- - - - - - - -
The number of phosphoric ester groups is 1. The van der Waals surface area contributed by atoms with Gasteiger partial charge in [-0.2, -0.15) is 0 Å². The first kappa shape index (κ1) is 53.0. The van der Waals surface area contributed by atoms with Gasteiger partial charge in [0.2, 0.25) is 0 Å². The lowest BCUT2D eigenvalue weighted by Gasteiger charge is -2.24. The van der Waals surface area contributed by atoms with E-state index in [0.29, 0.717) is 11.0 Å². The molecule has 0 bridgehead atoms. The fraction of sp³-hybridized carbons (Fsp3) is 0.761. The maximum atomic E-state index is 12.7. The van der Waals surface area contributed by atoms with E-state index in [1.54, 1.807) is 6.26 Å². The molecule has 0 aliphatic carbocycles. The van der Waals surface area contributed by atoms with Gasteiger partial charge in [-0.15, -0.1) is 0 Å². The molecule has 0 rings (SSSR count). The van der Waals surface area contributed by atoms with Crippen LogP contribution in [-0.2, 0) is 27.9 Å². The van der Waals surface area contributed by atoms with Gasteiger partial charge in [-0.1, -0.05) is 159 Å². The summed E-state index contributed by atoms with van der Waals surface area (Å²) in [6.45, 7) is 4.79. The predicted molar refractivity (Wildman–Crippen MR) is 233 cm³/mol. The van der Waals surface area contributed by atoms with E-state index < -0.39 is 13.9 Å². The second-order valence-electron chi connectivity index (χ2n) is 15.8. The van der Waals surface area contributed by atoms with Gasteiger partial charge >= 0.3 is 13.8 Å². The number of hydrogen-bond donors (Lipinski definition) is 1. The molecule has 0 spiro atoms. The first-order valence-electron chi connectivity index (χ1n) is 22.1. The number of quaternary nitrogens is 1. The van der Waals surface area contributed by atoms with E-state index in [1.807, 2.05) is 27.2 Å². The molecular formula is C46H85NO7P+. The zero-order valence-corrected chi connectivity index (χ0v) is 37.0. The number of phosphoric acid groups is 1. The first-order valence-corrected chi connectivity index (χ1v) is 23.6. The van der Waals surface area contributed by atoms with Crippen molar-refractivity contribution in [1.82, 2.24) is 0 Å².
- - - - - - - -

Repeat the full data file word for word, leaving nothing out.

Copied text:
The number of phosphoric ester groups is 1. The van der Waals surface area contributed by atoms with Gasteiger partial charge in [-0.2, -0.15) is 0 Å². The first kappa shape index (κ1) is 53.0. The van der Waals surface area contributed by atoms with Gasteiger partial charge in [0.2, 0.25) is 0 Å². The lowest BCUT2D eigenvalue weighted by Gasteiger charge is -2.24. The van der Waals surface area contributed by atoms with E-state index in [0.29, 0.717) is 11.0 Å². The molecule has 0 bridgehead atoms. The fraction of sp³-hybridized carbons (Fsp3) is 0.761. The maximum atomic E-state index is 12.7. The van der Waals surface area contributed by atoms with E-state index in [1.54, 1.807) is 6.26 Å². The molecule has 0 aliphatic carbocycles. The van der Waals surface area contributed by atoms with Gasteiger partial charge in [-0.15, -0.1) is 0 Å². The molecule has 0 rings (SSSR count). The van der Waals surface area contributed by atoms with Crippen LogP contribution in [-0.2, 0) is 27.9 Å². The van der Waals surface area contributed by atoms with Gasteiger partial charge in [-0.1, -0.05) is 159 Å². The summed E-state index contributed by atoms with van der Waals surface area (Å²) in [6.45, 7) is 4.79. The predicted molar refractivity (Wildman–Crippen MR) is 233 cm³/mol. The van der Waals surface area contributed by atoms with E-state index < -0.39 is 13.9 Å². The second-order valence-electron chi connectivity index (χ2n) is 15.8. The van der Waals surface area contributed by atoms with Gasteiger partial charge >= 0.3 is 13.8 Å². The number of hydrogen-bond donors (Lipinski definition) is 1. The molecule has 0 spiro atoms. The first-order valence-electron chi connectivity index (χ1n) is 22.1. The number of quaternary nitrogens is 1. The van der Waals surface area contributed by atoms with E-state index in [1.807, 2.05) is 27.2 Å². The molecular formula is C46H85NO7P+. The zero-order valence-corrected chi connectivity index (χ0v) is 37.0. The number of phosphoric acid groups is 1. The first-order valence-corrected chi connectivity index (χ1v) is 23.6. The van der Waals surface area contributed by atoms with Crippen molar-refractivity contribution in [1.82, 2.24) is 0 Å².